The biennial will also encompass performance and video works. In an attempt to make it easier for the public to see everything, a performance programme weekend and a video programme weekend will be organized.
– That means we can have less video in the main exhibition, Kvaran points out and continues:
– I mean, that is a problem with large exhibitions: you can see 10,000 sq. m before you get to the videos. And then you just don’t have the energy to see anything else. That’s why we’ve brought the videos together on one weekend instead, with artist talks, critic conversations, etc. about video art today and what it does to narrative art.
Being a director for the Astrup Fearnley Museum in Oslo, there might be some differences when curating a contemporary biennial. And Kvaran do see some main differences.
– First and foremost, a museum is always located in a historic context. You have the tendency to make exhibitions and explain what you’re doing in a museum in a historical perspective. And that, in a sense, means the institution takes over. In a biennial, you can define that it’s you, speaking in the first person.
Two Nordic artists
– There are around 70 artists contributing, spread across 20,000 sq. m, and it’s 80% new pieces, Kvaran explains.
Tuesday, a press release from OCA stressed that the Norwegian artists Bjarne Melgaard and Ann Lislegaard, are among the artists in the biennial.
The press release states that Ann Lislegaard will present her new video animation, based on Philip Dick’s novel Do Androids Dream of Electric Sheeps?. This is a video work that presents two owls, inspired by the replicant owl from the movie Blade Runner, engaged in a monologue consisting of aphorisms. Science fiction has since long been a part of Lislegaards practice, and according to the press release, Lislegaard sees science fiction ‘as an experimental take-off point for the invention of new narrative structures’.
Melgaard on the other hand will present new installations, created in collaboration with designers and craftspeople, and based on the story of his recent novel A New Novel, the press release informs. The work is meant to illustrate his ‘defying of established narrative norms, his overlapping ideas and digressions, confronting reality in all its chaotic splendour’.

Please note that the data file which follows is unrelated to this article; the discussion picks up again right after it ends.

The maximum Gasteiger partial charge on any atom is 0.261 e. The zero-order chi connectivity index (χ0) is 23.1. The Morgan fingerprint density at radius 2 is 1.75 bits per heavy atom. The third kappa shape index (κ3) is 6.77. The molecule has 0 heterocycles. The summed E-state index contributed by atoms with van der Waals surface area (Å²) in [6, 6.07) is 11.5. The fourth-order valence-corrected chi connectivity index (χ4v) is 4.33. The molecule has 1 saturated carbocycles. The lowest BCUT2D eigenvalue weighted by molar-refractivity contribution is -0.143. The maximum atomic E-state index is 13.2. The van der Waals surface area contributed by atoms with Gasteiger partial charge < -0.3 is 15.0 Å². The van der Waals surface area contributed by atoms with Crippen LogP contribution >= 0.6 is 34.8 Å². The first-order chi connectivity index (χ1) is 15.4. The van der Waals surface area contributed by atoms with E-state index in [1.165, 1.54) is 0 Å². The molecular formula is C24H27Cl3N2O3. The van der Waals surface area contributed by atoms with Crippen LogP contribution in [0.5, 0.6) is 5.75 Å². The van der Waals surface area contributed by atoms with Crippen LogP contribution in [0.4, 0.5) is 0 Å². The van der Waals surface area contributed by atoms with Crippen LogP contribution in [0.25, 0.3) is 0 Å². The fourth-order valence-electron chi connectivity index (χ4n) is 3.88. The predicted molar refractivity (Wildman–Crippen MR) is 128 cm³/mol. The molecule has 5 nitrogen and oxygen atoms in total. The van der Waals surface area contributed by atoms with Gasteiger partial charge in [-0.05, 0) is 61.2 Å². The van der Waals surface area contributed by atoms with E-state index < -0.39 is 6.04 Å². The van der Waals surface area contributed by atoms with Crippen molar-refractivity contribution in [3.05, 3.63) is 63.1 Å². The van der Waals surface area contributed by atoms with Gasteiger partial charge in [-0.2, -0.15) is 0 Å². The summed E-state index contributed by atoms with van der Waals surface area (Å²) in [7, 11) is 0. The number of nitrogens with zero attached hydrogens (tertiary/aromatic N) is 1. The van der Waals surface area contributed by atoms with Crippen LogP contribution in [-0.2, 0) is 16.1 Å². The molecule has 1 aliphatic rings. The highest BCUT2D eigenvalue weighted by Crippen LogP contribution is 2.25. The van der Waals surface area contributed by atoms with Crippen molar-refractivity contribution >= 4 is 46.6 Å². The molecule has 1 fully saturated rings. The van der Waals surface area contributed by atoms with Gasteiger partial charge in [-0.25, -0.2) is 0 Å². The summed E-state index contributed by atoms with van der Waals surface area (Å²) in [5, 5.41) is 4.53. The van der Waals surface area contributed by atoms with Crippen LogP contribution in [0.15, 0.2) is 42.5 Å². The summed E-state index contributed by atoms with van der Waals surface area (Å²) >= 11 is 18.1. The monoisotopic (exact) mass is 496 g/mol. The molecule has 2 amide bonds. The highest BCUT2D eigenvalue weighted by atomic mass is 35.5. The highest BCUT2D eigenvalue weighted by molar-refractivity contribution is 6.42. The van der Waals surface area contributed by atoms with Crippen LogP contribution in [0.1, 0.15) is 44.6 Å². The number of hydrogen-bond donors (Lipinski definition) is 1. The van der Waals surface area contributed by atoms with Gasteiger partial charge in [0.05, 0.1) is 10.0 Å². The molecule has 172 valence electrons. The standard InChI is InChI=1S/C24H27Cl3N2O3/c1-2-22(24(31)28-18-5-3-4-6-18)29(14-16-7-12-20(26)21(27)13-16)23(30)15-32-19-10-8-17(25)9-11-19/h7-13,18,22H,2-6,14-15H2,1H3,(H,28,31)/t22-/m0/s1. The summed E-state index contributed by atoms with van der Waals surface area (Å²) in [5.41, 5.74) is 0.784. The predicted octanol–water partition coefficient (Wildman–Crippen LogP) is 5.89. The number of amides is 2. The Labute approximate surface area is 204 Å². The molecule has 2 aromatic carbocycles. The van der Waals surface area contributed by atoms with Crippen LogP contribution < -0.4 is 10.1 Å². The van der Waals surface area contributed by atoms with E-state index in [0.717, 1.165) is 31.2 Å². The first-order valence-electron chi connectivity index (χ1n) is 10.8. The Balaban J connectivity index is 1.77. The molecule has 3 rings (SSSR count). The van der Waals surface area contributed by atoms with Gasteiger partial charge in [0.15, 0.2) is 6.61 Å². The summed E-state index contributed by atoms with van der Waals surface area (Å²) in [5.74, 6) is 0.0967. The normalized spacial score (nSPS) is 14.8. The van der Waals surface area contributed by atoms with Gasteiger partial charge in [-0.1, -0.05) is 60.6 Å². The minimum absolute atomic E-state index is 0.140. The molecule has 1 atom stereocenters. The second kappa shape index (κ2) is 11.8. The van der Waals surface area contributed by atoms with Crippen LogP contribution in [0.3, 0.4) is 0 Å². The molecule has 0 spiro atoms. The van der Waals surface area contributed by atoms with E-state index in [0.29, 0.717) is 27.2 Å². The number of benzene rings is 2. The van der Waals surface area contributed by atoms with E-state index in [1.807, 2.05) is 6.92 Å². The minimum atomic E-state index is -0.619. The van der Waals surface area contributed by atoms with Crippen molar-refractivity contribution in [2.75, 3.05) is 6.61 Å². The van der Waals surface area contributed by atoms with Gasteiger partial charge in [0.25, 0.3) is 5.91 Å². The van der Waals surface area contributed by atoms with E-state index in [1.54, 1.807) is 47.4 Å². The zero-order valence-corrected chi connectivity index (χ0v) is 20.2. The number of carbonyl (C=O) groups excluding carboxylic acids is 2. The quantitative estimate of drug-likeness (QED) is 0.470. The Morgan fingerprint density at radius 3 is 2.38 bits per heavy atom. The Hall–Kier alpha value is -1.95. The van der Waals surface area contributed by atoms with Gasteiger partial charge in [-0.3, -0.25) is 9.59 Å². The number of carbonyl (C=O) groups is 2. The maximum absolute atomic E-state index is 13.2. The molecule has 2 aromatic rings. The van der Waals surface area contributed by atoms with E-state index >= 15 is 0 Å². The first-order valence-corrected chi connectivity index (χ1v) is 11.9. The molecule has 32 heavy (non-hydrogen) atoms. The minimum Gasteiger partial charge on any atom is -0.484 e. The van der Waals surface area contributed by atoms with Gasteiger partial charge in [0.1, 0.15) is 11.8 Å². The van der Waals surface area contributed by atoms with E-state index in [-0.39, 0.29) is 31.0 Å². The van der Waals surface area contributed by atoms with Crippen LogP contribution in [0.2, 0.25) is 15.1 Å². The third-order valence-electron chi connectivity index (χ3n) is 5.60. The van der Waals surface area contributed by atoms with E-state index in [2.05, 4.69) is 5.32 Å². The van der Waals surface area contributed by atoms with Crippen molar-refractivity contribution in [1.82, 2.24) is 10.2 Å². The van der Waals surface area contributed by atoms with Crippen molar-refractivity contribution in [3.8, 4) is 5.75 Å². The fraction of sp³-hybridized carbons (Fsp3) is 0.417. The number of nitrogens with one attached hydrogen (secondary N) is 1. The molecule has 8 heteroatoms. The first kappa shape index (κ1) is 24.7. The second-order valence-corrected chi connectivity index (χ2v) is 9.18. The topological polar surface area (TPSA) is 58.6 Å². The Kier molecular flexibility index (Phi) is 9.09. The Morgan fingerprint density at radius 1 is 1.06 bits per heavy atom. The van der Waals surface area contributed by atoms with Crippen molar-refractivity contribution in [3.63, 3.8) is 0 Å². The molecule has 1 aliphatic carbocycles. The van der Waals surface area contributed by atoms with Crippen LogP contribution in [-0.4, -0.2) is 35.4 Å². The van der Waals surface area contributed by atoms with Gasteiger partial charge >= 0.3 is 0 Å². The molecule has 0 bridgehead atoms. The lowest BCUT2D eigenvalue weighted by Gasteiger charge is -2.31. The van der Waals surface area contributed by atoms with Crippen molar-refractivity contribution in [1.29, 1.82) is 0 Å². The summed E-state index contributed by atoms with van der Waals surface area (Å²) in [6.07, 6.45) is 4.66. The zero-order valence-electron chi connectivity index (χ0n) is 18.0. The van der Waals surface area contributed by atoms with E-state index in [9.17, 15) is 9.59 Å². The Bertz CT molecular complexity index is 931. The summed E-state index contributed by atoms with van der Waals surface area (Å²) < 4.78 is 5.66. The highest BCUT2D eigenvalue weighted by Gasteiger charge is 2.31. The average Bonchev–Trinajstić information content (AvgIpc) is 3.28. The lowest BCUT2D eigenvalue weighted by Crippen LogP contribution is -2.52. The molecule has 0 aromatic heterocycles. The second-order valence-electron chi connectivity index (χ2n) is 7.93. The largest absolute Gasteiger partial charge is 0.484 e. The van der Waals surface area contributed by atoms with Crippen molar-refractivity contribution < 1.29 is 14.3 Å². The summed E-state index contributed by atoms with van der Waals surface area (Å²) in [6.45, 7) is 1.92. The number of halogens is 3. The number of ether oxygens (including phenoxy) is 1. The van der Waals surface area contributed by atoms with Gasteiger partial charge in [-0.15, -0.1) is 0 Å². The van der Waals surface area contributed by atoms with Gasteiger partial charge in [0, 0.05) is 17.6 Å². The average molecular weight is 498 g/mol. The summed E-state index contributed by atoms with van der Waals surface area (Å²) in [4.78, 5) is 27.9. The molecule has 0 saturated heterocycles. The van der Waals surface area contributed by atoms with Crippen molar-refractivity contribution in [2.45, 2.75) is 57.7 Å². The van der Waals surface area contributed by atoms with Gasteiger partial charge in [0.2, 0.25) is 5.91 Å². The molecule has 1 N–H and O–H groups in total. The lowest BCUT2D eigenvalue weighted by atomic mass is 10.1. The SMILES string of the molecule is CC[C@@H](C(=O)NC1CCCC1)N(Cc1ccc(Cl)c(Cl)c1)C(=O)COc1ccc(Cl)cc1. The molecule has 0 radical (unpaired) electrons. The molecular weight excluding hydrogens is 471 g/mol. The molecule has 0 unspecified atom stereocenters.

Kvaran points out that all the artists have a clear story, about themselves, politics, or the social aspect. And according to Kvaran there will be a lot of young artists in the biennial:
– This is a new generation of artists used to the internet, which gives them a completely different connection to narrative. And then there’re some older artists, like Matthew Barney, who in his day, already at the beginning of the 90s had revolutionised stories within the visual arts. He’ll be doing a special version of Drawing Restraint 9.
– Altogether, these are artists from all continents, which in a sense, gives us a picture of “the state of the art”. These days, it is through stories that we understand the world: Aftenposten [Norwegian newspaper] tells stories, KunstForum tells stories, I tell a story, the biennial does, exhibitions do, and so on. All of that together makes up “the big story”. That’s what I’m trying to put into the biennial.
Do you have a favourite artist at the biennial?
– They’re all so different, it’s impossible to choose any one favourite. They all have their own way of telling a story, Kvaran ends.
This is a re-written interview first published in the paper issue KUNSTforum 2 – 2013, re-published online in connection with the opening of the Lyon Biennial.